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Dow Jones reports that an amended shareholder lawsuit charges top Fleming Cos. executives with deliberately misstating the company’s financial state in 2001 and 2002. The suit specifically names CEO Mark Hansen as sanctioning the misstatements.

The amended suit cites a former Fleming employee -- who was a financial analyst in its now-closed retail division -- as alleging that company executives fabricated improper deductions on supplier invoices in order to shore up sagging profits, artificially inflated the sales reports of its retail operations, and classified some recurring expenses as one-time charges to improve reported profit margins.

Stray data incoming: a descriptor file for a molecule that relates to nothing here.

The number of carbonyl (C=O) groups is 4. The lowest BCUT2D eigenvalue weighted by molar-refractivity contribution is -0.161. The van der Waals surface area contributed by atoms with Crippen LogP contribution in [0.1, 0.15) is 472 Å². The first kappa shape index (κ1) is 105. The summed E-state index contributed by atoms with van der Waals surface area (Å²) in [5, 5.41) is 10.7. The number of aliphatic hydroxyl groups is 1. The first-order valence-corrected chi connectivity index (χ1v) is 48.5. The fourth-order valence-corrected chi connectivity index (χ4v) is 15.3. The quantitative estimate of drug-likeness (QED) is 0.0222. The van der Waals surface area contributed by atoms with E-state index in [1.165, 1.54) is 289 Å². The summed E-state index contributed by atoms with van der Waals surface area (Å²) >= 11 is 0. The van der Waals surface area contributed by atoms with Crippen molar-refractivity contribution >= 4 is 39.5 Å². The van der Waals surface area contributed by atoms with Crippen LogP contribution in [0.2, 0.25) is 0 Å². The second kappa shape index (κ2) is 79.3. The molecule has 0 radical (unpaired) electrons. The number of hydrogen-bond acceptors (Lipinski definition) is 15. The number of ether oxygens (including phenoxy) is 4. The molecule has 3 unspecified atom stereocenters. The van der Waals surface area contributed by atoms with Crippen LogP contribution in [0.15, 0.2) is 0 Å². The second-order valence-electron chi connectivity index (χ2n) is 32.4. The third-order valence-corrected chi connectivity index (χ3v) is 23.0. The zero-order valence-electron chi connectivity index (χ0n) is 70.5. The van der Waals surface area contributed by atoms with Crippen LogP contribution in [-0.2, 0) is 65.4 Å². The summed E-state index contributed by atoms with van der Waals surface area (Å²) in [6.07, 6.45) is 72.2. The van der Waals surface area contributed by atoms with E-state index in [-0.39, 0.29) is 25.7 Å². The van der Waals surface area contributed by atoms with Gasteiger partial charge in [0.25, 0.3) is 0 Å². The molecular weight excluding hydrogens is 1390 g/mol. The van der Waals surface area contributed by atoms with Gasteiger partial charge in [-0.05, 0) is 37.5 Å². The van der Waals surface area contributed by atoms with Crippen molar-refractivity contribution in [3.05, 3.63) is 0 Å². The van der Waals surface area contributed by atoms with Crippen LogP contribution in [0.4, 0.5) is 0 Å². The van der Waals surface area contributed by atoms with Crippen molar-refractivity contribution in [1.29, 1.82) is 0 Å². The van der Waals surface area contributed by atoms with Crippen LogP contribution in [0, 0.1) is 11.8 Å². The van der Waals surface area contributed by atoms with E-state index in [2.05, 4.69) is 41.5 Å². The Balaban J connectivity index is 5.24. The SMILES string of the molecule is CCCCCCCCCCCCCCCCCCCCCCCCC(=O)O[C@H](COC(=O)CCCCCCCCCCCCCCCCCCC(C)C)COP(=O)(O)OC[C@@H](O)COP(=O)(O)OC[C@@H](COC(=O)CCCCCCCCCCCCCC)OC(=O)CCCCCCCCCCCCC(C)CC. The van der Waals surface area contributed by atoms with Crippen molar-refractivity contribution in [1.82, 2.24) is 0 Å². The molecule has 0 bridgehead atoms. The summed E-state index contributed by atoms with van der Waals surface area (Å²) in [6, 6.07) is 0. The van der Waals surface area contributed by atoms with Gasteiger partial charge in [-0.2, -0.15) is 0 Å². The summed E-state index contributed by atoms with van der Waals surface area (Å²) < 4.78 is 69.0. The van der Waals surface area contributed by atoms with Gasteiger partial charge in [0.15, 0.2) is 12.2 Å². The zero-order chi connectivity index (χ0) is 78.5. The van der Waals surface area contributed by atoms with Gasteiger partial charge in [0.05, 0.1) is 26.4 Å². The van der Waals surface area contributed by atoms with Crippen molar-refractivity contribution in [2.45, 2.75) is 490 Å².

The alleged actions by Fleming were taking place at the same time as its supply deal with Kmart was cutting profit margins to the bone, thus forcing management to do whatever it could to improve the company’s financial outlook.

Fleming denies the charges, and describes the former employee as “disgruntled.”
KC's View:
Sure, the former employee is disgruntled.

But without giving any credence to the charges, we have to point out that being disgruntled isn’t the same thing as being a liar. (We’ve been disgruntled a few times, but our disgruntlement has always been anchored in fact, not fiction.)

Simply trying to discredit the former employee isn’t going to be enough for Fleming. It is going to have to have solid evidence to refute the charges, which have been circulating in various forums, journalistic and legal, since last fall.